Review: ‘A Fairy Extraordinary Christmas Story’ by A. J. York

Toy Story in fast-forward.

Publication date: 1st December 2015
Publisher: Nova Sky Books

Considering I was accosted by ‘elves’ handing out mince pies on the street only the other day, I figure it’s time to crack out the Christmas books. What better, then, than a novel about beloved Christmas decorations that come alive when we’re not looking.

Although the premise may not be entirely original, the execution is excellent, and York’s take on the classic childhood desire for living toys is special. Perhaps going a little too quickly at times – I would have liked to see more of the Sarah character, experienced more of her interactions with Tallulah – the end result is a novel which highlights the timelessness of those decorations that stay in the family through generations.

The narrative focuses in on Tallulah, a decorative fairy meant to go at the top of a Christmas tree. The reader is then taken through her experience of self-awareness, meeting other decorations like herself, and living in storage with other festive creatures. Something like three decades pass during the short novel – hence, my feeling that it is a bit too quick – yet perhaps that allows the reader to fully understand the experience of the decorations; they only see snapshots of the Andersons’ life in their designated holidays (Christmas, Halloween, Easter).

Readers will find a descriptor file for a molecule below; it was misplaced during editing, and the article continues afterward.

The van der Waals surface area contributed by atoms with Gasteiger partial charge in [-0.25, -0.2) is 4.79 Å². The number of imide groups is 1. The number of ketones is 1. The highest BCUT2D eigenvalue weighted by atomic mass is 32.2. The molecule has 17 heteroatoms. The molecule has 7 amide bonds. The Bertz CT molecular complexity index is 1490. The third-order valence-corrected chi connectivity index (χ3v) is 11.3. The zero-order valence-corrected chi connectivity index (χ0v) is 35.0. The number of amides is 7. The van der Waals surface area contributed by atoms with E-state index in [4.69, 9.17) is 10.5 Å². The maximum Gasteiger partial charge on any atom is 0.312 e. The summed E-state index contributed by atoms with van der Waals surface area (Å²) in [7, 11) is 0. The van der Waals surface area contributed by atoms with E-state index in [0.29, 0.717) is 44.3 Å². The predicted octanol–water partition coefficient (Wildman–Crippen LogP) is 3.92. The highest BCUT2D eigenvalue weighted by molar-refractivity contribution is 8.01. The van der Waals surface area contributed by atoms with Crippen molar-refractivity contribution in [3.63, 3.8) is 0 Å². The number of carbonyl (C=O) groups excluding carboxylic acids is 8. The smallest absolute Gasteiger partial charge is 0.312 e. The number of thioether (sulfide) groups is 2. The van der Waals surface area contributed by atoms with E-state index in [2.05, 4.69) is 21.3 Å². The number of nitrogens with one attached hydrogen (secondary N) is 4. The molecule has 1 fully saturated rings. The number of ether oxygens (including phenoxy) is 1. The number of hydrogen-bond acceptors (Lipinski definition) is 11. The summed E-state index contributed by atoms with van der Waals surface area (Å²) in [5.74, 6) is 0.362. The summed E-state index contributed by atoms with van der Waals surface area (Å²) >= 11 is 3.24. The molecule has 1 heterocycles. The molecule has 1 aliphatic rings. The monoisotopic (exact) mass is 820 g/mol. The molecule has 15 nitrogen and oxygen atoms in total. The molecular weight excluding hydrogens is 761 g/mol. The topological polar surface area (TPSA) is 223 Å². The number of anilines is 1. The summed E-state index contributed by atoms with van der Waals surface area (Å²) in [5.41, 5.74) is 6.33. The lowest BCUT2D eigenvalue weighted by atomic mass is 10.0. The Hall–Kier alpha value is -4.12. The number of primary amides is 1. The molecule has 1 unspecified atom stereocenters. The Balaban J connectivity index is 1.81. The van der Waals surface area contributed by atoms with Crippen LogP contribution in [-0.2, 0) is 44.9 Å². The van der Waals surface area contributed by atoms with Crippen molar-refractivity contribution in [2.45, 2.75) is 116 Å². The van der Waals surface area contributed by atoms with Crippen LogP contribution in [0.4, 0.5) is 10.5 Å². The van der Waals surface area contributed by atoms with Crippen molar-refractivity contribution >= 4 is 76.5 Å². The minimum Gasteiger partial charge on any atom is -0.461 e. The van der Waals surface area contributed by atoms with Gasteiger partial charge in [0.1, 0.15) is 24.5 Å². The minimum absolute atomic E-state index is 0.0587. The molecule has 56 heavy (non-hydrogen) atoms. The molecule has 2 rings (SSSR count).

The conflict is resolved in an ode to friendship, yet oddly tinged with bittersweet resignation. I think this is the most interesting and original aspect of York’s work, and where it differs significantly from equivalents like Toy Story – the ability for the ‘decoration’ characters to accept their role as seasonal. Being in storage is not a punishment, but a state of being. It is simply when they are deprived of their chance for a ‘holiday’ that they take matters into their own hands. It leaves the reader with a sense of contentedness which concludes the novel wonderfully.

The pull of this story is certainly more one of emotional engagement than one based on suspense, which is comforting in a Christmas story. For children, it’s the secret hope of proof that toys really do come alive at night, and for adults it recreates the memory of excitement of Christmas time and the fine line between decoration and toy.

I recommend it as classic feel-good Christmas story with an emotional twist, for children with fine sensibilities, and a love for festivities and friendship stories. For adults, it hits the nostalgia chords, combining the childhood experience of Christmas with the separation that necessarily comes with adulthood.

 

 

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